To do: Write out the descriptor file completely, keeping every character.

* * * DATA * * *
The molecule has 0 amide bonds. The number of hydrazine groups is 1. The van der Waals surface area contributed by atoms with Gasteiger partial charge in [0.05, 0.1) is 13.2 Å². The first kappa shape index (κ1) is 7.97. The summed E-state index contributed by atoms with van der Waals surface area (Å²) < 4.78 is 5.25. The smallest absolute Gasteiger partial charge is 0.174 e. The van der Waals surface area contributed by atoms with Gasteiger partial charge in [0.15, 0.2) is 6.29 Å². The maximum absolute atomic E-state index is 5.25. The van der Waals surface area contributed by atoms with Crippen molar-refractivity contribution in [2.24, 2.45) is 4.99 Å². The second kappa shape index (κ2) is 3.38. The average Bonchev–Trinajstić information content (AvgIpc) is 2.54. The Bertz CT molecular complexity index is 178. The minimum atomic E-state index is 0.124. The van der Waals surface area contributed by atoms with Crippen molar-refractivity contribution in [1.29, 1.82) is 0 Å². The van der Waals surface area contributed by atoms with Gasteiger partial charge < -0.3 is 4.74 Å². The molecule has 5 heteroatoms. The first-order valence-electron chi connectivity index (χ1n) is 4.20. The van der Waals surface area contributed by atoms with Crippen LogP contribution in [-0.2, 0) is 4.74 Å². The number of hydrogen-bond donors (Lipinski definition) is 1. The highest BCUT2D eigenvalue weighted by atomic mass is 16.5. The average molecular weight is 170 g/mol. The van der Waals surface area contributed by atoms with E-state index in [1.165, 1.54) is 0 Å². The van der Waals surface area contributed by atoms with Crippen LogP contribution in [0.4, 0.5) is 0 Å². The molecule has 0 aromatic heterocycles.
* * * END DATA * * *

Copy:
The molecule has 0 amide bonds. The number of hydrazine groups is 1. The van der Waals surface area contributed by atoms with Gasteiger partial charge in [0.05, 0.1) is 13.2 Å². The first kappa shape index (κ1) is 7.97. The summed E-state index contributed by atoms with van der Waals surface area (Å²) < 4.78 is 5.25. The smallest absolute Gasteiger partial charge is 0.174 e. The van der Waals surface area contributed by atoms with Gasteiger partial charge in [0.15, 0.2) is 6.29 Å². The maximum absolute atomic E-state index is 5.25. The van der Waals surface area contributed by atoms with Crippen molar-refractivity contribution in [2.24, 2.45) is 4.99 Å². The second kappa shape index (κ2) is 3.38. The average Bonchev–Trinajstić information content (AvgIpc) is 2.54. The Bertz CT molecular complexity index is 178. The minimum atomic E-state index is 0.124. The van der Waals surface area contributed by atoms with Crippen molar-refractivity contribution in [1.29, 1.82) is 0 Å². The van der Waals surface area contributed by atoms with Gasteiger partial charge < -0.3 is 4.74 Å². The molecule has 5 heteroatoms. The first-order valence-electron chi connectivity index (χ1n) is 4.20. The van der Waals surface area contributed by atoms with Crippen LogP contribution in [-0.2, 0) is 4.74 Å². The number of hydrogen-bond donors (Lipinski definition) is 1. The highest BCUT2D eigenvalue weighted by atomic mass is 16.5. The average molecular weight is 170 g/mol. The van der Waals surface area contributed by atoms with E-state index in [1.165, 1.54) is 0 Å². The van der Waals surface area contributed by atoms with Crippen LogP contribution in [0.4, 0.5) is 0 Å². The molecule has 0 aromatic heterocycles.